Posted on: September 5, 2022 Posted by: Glacier Staff Comments: 0

Photo by Pitchfork

By Omar Eloiza, Arts & Entertainment Editor

In the past two weeks, sexual misconduct allegations have been leveled against feel-good artist Win Butler of Arcade Fire. Meanwhile, the prosecution against R. Kelly has concluded its case concerning the artist’s alleged sexual abuse of underage girls.

The world of art and entertainment has seen no shortage of scandal in recent years. The endless stream of information available at our fingertips raises questions: Should we, as an engaged public, consciously acknowledge the unethical activity of talented artists? Or does this hinder our ability to see or hear art as it is, objectively?

Should there be censorship of artists on behalf of the public? Or should there be freedom to access art and music, no matter the circumstances surrounding how a piece of culture was made? 

Omar Eloiza

Arts & Entertainment Editor

Art of all kinds should be brought about in the public sphere, no matter how “offensive” it may be to certain segments of society. In a free world, we should embrace freedom of ideas, along with the freedom to criticize those ideas. It should be up to each individual to decide whether an artist meets their personal ethical standards. But this is harder in action than in theory, for these decisions can lead to real world consequences.

It is easy to criticize a performer with an already tainted image, such as R. Kelly, but what is the public to do with an act like Arcade Fire, who continuously push for social justice and progressive policies?

Even without any confirmation of Butler’s allegations, there has already been pushback from the music industry at large after the accusations revealed by four people detailed in a recent Pitchfork article. Already, Canadian radio stations are declaring that they will no longer play Arcade Fire’s music, and fellow Canadian indie star Feist has canceled the rest of her supporting tour with Arcade Fire due to the allegations.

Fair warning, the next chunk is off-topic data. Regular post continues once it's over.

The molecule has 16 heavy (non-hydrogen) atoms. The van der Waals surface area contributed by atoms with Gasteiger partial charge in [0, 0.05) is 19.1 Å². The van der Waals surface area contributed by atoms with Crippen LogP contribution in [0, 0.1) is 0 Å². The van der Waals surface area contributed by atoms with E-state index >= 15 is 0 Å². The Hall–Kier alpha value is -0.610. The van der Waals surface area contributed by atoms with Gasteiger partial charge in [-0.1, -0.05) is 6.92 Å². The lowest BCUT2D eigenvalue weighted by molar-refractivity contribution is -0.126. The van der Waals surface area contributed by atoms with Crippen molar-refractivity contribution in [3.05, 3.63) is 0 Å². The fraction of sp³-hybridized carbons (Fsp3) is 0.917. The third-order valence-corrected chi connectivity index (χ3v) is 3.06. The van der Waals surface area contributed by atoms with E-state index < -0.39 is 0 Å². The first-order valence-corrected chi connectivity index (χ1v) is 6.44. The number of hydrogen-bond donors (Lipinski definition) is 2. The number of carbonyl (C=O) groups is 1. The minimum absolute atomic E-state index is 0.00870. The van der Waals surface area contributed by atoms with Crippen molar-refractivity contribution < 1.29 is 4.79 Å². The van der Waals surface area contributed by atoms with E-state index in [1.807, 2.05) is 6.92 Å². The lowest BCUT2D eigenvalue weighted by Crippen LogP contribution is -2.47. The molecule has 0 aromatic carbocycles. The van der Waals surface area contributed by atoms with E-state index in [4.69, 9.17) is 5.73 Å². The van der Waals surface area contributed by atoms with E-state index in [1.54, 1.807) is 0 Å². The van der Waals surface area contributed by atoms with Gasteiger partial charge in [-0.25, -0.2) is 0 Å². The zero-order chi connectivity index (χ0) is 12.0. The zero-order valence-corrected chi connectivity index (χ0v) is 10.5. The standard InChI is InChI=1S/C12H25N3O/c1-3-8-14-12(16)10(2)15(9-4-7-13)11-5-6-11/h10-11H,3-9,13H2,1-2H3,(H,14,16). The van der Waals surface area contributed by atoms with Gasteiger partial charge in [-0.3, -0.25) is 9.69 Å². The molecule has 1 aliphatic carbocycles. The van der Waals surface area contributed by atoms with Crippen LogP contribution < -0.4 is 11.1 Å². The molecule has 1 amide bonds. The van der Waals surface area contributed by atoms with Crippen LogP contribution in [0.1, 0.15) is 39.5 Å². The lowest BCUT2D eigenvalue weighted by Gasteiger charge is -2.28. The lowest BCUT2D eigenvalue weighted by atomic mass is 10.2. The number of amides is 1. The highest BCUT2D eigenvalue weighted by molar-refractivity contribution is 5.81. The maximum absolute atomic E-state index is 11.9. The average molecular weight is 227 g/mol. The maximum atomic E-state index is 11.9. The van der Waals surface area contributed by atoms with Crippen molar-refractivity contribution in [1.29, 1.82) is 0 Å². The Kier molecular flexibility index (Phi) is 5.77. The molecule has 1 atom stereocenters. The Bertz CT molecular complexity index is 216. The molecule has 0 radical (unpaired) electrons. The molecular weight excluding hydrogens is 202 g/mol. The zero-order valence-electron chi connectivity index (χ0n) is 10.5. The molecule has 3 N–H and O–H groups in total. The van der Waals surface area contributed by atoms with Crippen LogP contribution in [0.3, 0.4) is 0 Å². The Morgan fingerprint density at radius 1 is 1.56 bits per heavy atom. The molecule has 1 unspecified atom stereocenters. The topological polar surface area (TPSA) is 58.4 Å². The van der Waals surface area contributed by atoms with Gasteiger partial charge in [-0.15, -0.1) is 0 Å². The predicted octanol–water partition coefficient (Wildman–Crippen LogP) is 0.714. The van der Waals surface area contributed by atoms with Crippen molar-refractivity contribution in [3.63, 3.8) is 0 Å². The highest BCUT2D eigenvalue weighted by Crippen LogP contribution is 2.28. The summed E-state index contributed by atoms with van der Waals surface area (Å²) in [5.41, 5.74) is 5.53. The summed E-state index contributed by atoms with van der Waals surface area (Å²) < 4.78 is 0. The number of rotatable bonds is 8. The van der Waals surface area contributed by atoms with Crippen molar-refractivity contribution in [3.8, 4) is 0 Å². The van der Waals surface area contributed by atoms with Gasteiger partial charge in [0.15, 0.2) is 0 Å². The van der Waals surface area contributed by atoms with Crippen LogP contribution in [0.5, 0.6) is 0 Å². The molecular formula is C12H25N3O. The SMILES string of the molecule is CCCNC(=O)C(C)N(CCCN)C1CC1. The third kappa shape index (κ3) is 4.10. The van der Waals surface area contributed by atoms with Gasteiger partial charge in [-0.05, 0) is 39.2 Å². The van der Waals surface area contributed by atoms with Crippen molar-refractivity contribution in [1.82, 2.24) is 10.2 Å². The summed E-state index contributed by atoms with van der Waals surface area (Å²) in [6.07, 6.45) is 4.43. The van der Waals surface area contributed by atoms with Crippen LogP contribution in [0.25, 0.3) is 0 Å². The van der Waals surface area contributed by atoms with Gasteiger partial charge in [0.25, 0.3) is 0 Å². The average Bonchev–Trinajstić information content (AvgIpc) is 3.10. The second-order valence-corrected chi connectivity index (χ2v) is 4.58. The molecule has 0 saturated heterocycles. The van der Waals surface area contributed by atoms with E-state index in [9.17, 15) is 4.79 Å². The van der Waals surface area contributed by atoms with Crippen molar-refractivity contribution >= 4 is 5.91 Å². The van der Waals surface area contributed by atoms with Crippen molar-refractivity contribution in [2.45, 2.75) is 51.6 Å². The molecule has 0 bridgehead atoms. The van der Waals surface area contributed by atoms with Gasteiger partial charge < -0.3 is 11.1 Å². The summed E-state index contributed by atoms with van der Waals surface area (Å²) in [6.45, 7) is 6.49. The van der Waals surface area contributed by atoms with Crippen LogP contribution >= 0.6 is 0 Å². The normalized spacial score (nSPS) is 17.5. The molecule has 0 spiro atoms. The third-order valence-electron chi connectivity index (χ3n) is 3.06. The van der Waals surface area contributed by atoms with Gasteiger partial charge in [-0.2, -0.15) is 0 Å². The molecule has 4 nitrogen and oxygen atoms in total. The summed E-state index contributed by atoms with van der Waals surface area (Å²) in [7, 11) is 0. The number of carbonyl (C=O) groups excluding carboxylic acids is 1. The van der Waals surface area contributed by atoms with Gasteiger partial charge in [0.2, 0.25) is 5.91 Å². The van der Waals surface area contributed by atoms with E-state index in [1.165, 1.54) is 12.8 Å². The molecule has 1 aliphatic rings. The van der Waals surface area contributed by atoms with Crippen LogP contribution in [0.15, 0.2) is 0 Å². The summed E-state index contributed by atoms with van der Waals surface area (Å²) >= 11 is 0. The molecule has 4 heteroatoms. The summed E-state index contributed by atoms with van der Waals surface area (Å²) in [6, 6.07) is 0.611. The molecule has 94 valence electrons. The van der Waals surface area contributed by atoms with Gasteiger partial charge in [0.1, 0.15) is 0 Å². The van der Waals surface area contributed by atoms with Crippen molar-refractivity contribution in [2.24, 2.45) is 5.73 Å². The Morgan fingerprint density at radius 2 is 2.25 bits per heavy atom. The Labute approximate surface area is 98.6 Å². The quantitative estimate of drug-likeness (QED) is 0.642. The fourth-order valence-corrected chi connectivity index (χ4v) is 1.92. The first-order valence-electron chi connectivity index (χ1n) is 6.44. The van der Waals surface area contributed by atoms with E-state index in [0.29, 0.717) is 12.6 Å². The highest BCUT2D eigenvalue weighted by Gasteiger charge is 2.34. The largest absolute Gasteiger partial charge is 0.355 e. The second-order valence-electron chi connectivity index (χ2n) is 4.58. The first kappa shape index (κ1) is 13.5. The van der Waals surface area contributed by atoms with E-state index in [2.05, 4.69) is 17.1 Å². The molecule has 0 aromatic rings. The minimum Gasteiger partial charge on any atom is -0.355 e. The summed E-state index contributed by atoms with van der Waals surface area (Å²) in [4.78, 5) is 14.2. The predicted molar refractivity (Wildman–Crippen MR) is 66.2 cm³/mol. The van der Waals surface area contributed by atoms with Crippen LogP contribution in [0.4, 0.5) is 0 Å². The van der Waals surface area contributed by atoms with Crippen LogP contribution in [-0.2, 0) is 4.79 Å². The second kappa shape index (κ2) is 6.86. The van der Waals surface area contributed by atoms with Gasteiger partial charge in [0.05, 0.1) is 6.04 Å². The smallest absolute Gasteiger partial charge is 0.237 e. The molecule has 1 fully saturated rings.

Photo by Getty Images
Arcade Fire’s Win Butler plays onstage during a show.

These kinds of premature decisions lead not only to a fractured image, but affect the livelihoods of the artists themselves–and ultimately the art we are able to engage with as consumers.

The music industry is rife with opposing opinions on the topic of political correctness. Artists such as Nick Cave have been outspoken about modern “cancel culture” and have blasted recent efforts to censor artists, while on the other side of the spectrum, even legendary acts like The Rolling Stones and Elvis Costello have censored past lyrics in an effort to appease the new cultural shift.

Cave has described political correctness as “the unhappiest religion in the world… quite literally, bad religion run amok.” On his fan correspondence page The Red Hand Files, he states that cancel culture contains a “refusal to engage with uncomfortable ideas” and that its effects have “an asphyxiating effect on the creative soul of a society.”

These kinds of remarks about cancel culture may seem regressive to some, but the consequences that come from this new mode of thinking have had a profound effect on music today. In the case of The Rolling Stones, the song “Brown Sugar” has been removed from recent live set lists for its gruesome depiction of the slave trade.

Photo by NME
Nick Cave, an outspoken critic of political correctness in art and music, performs at Northside festival.

Guitarist Keith Richards has made it known that the purpose of the song was to “depict the horrors of slavery.” However, Richards prefers, like many other artists, to step out of the drama and give in to majority opinion.

“At the moment I don’t want to get into conflicts with all of this s—,” Richards said, referencing criticisms of the song’s depictions. “But I’m hoping that we’ll be able to resurrect the babe in her glory somewhere along the track.” 

Maybe Nick Cave is right. Maybe we are killing music’s soul. But for now we must endure the asphyxiation of “the creative soul of society.”  It is up to every one of us to decide whether we want the “bad religion” of cancel culture to continue running amok.